“The United States Government has played a major role in ensuring that patients with certain [neglected tropical diseases (NTDs)] receive urgently needed treatments through the [USAID] NTD Program, while simultaneously being the largest funder of basic research for NTDs through the National Institutes of Health,” Rachel Cohen, regional executive director of the Drugs for Neglected Diseases initiative (DNDi) of North America, writes in this post in the Global Health Technologies Coalition’s “Breakthroughs” blog. “However, today U.S. Government funding for NTDs is under threat,” as the “recently announced U.S. fiscal year (FY) 2013 budget request from the Obama Administration has slashed the USAID NTD Program budget, which was already miniscule at $89 million, by nearly 25 percent to $67 million. … This isn’t trimming the fat — it’s cutting into muscle,” she adds (Lufkin, 3/28).
US Global Health Policy
Several news outlets published articles recapping comments made Wednesday by the three nominees for the World Bank presidency. “In a written commentary released by the U.S. Treasury as he embarked on a global tour to sell his candidacy, … Jim Yong Kim, the Korean-American physician nominated by Washington to lead the World Bank, said Wednesday his science training will help him make the Bank more responsive to the needs of developing countries,” and that “the Bank needs to be ‘more inclusive’ and listen more to poor countries’ own ideas about how to solve their problems,” Agence France-Presse reports (3/28). On the two-week tour, Kim will visit “cities including Addis Ababa, New Delhi and Brasilia to seek advice about priorities for the bank, which lent $57 billion last fiscal year,” Bloomberg News notes.
“As researchers from both sides of the debate over two controversial H5N1 studies weighed in [Tuesday] on full publication versus a more cautionary approach, two U.S. journals” — the Journal of Infectious Diseases (JID) and its sister publication, Clinical Infectious Diseases — “said they are developing policies to address any future such instances,” CIDRAP News writes. “We are developing policies that address these issues on a case-by-case basis, so that freedom of scientific expression can be maintained without sacrificing individual safety or national security,” JID Editor Martin Hirsch wrote in an editorial, the news service notes, adding, “He also introduced three new JID perspective pieces that discuss the difficult issues” (Schnirring, 3/28).
In this post in the Global Health Governance Blog, contributing blogger David Fidler, a professor of law at Indiana University’s Maurer School of Law, examines the potential implications of the Affordable Care Act (ACA) on global health law, writing, “In the midst of this constitutional and political moment, I find myself wondering what this seminal American case means, if anything, beyond the United States in the realm of global health.” He concludes, “The lack of clear and immediate connections between the ACA litigation and global health concerns should not blind us … to deeper, more tectonic implications of the ACA’s fate for global health. As in an increasing number of policy contexts, global health practitioners and advocates have much at stake in the outcome of the ACA controversies but no way to influence what happens” (3/28).
Retired Top Military Leaders Advocate For ‘Strong And Effective’ International Affairs Budget In Letter To Congress
“More than 80 retired top military leaders are calling on Congress to support a strong and effective International Affairs Budget and reiterating how critical this funding is to our national security in a letter [.pdf] released by the U.S. Global Leadership Coalition’s (USGLC) National Security Advisory Council (NSAC),” according to a USGLC press release. “The FY 2013 House Budget Resolution being debated this week represents a 11 percent cut to the International Affairs Budget from current year funding, and Members of Congress should heed the advice of our most respected men and women in uniform on why this funding is so important to our national security,” the press release states (Parker, 3/27).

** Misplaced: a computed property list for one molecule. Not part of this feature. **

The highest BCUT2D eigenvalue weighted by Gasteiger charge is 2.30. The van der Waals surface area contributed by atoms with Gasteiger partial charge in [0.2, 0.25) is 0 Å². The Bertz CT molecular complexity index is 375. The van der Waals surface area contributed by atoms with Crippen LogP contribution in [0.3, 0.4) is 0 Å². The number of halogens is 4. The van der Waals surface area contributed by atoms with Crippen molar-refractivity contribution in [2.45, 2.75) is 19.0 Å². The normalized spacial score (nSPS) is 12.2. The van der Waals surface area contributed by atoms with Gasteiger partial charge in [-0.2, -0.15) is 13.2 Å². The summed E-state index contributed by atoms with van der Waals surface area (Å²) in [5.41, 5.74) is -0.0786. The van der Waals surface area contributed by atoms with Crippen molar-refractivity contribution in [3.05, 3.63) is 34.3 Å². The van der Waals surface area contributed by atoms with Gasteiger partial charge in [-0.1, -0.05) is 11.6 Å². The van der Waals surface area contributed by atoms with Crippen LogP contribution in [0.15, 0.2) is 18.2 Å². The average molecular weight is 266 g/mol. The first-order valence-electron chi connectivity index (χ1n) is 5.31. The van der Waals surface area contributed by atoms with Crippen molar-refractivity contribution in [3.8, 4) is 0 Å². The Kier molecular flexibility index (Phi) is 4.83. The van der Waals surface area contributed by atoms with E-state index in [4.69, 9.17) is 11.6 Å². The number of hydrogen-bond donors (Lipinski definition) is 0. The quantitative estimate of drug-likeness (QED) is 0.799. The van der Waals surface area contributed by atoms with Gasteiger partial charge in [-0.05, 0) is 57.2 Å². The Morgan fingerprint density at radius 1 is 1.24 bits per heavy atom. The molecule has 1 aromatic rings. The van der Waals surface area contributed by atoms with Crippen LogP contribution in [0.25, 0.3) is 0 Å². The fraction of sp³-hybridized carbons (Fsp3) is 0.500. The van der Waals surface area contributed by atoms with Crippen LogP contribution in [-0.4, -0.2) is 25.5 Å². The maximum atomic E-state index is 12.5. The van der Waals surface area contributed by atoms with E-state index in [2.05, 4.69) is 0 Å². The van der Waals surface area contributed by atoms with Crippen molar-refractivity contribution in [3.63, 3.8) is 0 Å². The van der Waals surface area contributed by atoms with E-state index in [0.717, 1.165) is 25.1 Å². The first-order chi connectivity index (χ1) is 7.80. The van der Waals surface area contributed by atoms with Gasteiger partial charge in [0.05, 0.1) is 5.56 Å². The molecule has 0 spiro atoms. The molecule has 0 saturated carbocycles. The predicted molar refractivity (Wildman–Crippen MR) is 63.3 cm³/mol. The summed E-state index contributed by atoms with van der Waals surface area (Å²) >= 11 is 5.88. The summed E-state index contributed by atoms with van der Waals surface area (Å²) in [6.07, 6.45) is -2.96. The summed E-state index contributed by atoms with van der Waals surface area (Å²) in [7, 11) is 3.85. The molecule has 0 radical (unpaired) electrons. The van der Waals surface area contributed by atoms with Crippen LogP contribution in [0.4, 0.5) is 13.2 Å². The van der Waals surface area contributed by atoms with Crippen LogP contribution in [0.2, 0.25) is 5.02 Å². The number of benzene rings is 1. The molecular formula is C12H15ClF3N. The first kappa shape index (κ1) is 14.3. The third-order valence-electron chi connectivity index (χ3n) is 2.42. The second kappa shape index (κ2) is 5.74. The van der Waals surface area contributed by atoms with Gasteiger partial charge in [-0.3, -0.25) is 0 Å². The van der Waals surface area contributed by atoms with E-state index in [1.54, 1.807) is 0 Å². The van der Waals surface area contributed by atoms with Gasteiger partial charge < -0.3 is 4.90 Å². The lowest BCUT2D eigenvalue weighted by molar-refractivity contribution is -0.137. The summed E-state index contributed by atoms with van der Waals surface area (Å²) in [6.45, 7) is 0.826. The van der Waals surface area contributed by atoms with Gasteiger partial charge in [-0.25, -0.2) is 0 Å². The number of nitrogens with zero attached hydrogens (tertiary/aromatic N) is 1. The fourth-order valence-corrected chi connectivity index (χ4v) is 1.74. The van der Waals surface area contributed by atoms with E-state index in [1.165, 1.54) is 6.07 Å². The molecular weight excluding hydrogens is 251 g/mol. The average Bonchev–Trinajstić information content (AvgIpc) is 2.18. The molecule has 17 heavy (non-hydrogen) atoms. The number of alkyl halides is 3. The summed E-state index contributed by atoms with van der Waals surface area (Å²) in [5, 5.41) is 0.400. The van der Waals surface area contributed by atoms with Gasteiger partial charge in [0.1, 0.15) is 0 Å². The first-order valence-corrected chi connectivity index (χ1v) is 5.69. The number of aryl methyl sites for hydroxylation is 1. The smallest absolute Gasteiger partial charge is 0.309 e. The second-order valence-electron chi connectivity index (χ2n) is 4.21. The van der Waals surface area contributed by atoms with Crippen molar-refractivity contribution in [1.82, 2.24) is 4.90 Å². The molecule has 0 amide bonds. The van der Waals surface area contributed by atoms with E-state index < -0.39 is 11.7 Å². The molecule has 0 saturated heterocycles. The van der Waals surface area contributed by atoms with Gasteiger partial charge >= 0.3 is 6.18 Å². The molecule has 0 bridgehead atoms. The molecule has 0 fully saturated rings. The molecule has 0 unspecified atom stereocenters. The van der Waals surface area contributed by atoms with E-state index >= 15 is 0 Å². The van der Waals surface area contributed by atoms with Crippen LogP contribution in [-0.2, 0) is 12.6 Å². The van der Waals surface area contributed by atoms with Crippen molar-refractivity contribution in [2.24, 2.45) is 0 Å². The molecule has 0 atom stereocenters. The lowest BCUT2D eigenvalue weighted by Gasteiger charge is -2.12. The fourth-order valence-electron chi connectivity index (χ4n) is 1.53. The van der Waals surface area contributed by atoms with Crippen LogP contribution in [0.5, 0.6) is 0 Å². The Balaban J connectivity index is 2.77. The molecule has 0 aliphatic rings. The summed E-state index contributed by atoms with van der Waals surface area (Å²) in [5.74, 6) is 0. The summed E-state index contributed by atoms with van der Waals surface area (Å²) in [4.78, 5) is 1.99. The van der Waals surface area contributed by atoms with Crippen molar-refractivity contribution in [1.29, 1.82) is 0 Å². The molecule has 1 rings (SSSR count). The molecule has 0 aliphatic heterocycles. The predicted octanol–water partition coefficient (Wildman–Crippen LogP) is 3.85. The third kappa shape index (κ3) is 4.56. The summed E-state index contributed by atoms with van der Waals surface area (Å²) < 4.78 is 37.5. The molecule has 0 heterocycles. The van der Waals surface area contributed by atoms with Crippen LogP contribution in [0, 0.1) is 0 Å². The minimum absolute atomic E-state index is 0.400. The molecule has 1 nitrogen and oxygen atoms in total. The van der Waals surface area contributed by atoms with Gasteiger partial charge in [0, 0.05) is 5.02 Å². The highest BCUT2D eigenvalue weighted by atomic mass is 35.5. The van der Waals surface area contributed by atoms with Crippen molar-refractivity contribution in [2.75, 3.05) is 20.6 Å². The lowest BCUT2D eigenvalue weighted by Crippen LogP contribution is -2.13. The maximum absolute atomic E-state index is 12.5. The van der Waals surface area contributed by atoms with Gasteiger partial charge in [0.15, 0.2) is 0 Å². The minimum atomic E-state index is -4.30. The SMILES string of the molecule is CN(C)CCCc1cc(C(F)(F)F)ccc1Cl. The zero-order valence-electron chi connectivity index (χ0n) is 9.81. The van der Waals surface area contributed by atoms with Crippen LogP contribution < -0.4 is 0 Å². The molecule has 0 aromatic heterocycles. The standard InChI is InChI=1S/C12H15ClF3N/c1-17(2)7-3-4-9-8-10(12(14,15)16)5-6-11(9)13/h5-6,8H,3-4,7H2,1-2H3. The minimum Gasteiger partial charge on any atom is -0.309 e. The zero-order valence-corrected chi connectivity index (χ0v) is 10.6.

On Friday, March 23, President Obama nominated Jim Yong Kim, a global health expert and president of Dartmouth College, to be the next president of the World Bank. The following is a summary of several opinion pieces, blog posts, and an editorial published in response to his nomination.
The White House nominee for president of the World Bank, Jim Yong Kim, on Tuesday begins a seven-country “listening tour” in order “to promote his candidacy with stops in Africa, Asia and Latin America, the Treasury Department announced Monday,” Bloomberg Businessweek reports (Crutsinger, 3/26). According to Reuters, “The Treasury Department said Kim will visit Addis Ababa, Ethiopia, as well as Beijing, Tokyo, Seoul, New Delhi, Brasilia and Mexico City between March 27 and April 9 to meet heads of state, finance ministers and others to talk about priorities for the World Bank.”
On Friday, March 23, President Obama nominated Jim Yong Kim to be the next president of the World Bank. The following is a summary of several opinion pieces and an editorial published in response to his nomination.
The U.S. has “been working toward integrating HIV, sexual and reproductive health, and gender-based violence services for women overseas,” and “[i]t’s time we did the same at home,” Serra Sippel, president of the Center for Health and Gender Equity, writes in this Huffington Post “Impact” blog post. With the AIDS 2012 conference being held in Washington, D.C., this year, “[t]he administration has already stated it will take lessons learned from global AIDS programs to enhance our programs in the U.S.,” she continues.
Saturday, March 24 was World Tuberculosis (TB) Day. The following is a summary of several editorials and opinion pieces published in recognition of the day.